Federal Constitution is supreme, not Shariah law, says Masing


PETALING JAYA: The Federal Constitution remains supreme should there be clashes with any other law, including Shariah law.

Sarawak Deputy Chief Minister James Masing was quoted as saying this by the Borneo Post Online, when commenting on the issue of apostasy involving Salina Jau Abdullah, Jenny Peter @Nur Muzdhalifah Abdullah and Tiong Choo Ting @Mohd Syafiq Abdullah – three Sarawakians who had sought to, but failed, to leave Islam.

Masing said by referring the trio’s case to the Shariah Court, the Court of Appeal in Kuching had evaded its responsibility as a civil court.

“Article 11 (1) of the Federal Constitution states that every person has the right to profess and practise his religion and, subject to Clause (4), to propagate it. Therefore, Article 11 (1) states that there is freedom of religion in Malaysia.

“If there is a clash between the Federal Constitution and other laws, including Shariah laws, the Federal Constitution holds supreme. Thus, referring to the Shariah Court by the civil court on this issue of ‘murtad’ is evading their responsibility,” he was quoted as saying.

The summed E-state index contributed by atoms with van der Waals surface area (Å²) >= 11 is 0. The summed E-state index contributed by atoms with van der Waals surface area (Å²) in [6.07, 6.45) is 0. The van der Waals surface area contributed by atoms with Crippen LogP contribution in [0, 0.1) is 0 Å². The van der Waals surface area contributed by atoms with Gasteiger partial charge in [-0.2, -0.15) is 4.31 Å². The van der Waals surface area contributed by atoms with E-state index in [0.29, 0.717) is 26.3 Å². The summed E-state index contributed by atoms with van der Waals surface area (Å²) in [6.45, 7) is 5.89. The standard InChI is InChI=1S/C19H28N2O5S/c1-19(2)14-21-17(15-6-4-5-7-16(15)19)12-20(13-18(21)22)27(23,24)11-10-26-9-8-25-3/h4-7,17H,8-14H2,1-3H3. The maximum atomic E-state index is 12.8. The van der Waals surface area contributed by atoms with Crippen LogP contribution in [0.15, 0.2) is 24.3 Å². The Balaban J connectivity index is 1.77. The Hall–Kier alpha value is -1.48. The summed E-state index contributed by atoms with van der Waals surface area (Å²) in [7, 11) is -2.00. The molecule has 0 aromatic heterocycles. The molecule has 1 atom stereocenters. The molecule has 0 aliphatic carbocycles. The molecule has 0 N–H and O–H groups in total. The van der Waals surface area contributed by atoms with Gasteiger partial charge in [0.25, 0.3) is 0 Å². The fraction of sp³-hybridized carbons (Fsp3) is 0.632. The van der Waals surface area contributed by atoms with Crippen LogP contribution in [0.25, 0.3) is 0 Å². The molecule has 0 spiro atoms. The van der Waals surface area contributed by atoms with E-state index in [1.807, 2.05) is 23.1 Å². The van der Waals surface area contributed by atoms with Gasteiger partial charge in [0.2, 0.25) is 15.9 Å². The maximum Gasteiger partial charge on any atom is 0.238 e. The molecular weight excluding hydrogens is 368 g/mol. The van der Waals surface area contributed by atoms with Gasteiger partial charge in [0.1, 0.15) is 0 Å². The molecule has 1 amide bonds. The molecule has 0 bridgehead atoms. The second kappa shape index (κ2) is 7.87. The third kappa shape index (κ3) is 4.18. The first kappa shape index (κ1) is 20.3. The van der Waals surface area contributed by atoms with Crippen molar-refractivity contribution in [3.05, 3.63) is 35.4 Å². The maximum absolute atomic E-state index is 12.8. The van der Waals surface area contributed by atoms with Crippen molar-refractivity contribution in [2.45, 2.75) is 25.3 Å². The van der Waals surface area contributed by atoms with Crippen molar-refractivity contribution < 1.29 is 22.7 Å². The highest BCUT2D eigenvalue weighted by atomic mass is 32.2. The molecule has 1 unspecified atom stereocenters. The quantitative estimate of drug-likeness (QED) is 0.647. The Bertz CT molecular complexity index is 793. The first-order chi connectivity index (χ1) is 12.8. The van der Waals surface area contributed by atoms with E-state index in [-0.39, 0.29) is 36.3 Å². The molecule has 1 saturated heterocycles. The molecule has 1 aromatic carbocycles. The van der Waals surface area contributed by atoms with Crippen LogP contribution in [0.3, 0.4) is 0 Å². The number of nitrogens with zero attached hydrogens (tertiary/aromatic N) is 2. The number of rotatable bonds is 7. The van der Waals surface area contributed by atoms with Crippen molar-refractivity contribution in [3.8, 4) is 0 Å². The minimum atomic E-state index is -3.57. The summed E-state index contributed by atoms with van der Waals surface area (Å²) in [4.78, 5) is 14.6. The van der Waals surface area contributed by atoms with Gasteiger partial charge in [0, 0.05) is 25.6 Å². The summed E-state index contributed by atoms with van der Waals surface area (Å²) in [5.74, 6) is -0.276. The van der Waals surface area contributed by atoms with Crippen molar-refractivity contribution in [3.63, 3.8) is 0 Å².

The trio, who were represented by lawyer Baru Bian, had sought to compel the state Islamic Department and council to issue letters of release so that they could leave Islam, and also compel the National Registration Department (NRD) to change the Muslim names on official records to their original names.

However, the Court of Appeal ruled that the question of whether they could leave Islam should be brought to the Shariah Court.

The three-member bench, led by Justice Tengku Maimun Tuan Mat, cited the Federal Court’s decision in the Lina Joy case and the interpretation of Article 121A of the Federal Constitution.

In that case, Lina had sought to compel the NRD to change her religious status from Muslim to Christian, but the Federal Court ruled against her.

Original story:
Federal Constitution supreme in clash of laws — Masing